Images of the planned new look for the site of the former Aberdeen City Council headquarters have been unveiled.
Muse Developments was chosen to deliver the new £107m shape of the St Nicholas House area.
Demolition work is ongoing, and the aim is for the scheme - including pedestrianisation of part of Broad Street - to be completed in 2017.
The plans are being lodged later this month.
The vision includes offices with 250 car spaces, civic spaces, a 125-bed four-star hotel, and restaurants.
The full Marischal Square plans and images can be seen at Aberdeen Art Gallery on Friday and Saturday, then in the reception area of Marischal College from Monday until 17 April.
Muse's regional director for Scotland, Steve Turner, said: "The Marischal Square proposal fulfils the vision of the city's Bon Accord master plan by providing a new civic square, creating a fitting setting for Marischal College, as well as delivering a vibrant new mixed-use development in keeping with Aberdeen's justifiable position as one of the UK's leading business destinations.
"Marischal Square has the potential to make a long-term impact on the local economy and it is vital the city has the right mix of office and commercial space to capitalise on the opportunities that will arise.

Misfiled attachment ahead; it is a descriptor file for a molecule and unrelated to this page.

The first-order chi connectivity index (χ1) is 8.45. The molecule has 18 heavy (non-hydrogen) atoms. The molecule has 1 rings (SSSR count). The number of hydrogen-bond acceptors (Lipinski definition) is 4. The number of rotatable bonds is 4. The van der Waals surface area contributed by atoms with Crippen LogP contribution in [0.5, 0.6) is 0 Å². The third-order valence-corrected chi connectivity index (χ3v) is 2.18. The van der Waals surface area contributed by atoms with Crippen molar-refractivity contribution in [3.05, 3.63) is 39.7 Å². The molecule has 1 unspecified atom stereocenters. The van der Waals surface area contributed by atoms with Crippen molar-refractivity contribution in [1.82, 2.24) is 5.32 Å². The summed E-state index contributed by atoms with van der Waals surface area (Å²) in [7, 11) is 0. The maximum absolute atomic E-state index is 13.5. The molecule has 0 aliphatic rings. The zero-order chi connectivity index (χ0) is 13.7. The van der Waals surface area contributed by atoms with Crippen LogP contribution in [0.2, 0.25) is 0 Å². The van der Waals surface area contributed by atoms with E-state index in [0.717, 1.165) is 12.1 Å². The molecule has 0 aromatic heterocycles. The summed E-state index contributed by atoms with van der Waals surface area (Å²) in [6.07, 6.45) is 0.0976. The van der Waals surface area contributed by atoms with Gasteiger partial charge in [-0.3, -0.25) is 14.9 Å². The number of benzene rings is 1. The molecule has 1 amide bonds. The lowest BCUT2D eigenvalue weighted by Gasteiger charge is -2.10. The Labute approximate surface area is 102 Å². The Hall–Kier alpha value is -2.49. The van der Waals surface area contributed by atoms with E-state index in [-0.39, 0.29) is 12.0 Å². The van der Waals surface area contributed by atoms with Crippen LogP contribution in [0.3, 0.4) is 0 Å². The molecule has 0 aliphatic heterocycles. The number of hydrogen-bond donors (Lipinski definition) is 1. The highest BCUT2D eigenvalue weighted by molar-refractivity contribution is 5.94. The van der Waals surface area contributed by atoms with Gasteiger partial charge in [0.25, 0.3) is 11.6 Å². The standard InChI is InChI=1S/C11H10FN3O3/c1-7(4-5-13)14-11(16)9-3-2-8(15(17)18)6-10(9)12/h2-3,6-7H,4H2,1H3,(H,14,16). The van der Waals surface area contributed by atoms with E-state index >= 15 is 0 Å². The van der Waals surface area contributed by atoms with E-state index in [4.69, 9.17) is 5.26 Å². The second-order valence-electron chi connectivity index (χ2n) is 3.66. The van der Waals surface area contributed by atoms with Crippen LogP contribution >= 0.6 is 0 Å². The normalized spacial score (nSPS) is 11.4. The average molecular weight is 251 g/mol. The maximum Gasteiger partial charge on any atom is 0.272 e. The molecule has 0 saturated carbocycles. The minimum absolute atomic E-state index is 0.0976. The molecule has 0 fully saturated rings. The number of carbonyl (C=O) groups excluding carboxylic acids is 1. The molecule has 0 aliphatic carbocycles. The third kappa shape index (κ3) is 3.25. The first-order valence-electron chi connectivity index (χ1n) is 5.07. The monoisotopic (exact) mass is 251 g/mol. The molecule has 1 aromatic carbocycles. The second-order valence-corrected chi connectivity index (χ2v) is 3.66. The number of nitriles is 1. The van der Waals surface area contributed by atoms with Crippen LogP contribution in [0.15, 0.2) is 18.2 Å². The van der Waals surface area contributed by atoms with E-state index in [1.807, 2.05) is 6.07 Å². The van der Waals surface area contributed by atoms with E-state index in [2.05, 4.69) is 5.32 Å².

"We will be replacing the former St Nicholas House building with new office and commercial buildings that will respect the city's granite history and be no more than seven storeys high, and that again is something the public were keen to see reflected in Marischal Square."
Deputy council leader Marie Boulton said: "The project has now reached a very exciting stage and I would encourage everyone who has a view on it to go along to the exhibition at the art gallery to see the plans, including the model of the scheme, for themselves.
"There will also be an opportunity to view the information at Marischal College after the weekend.
"Whatever your views on the Marischal Square proposals, I would encourage the Aberdeen public to make them known."
In 2011, more than 1,000 council staff vacated the 14-storey St Nicholas House building, erected in 1968, for the newly-refurbished Marischal College building.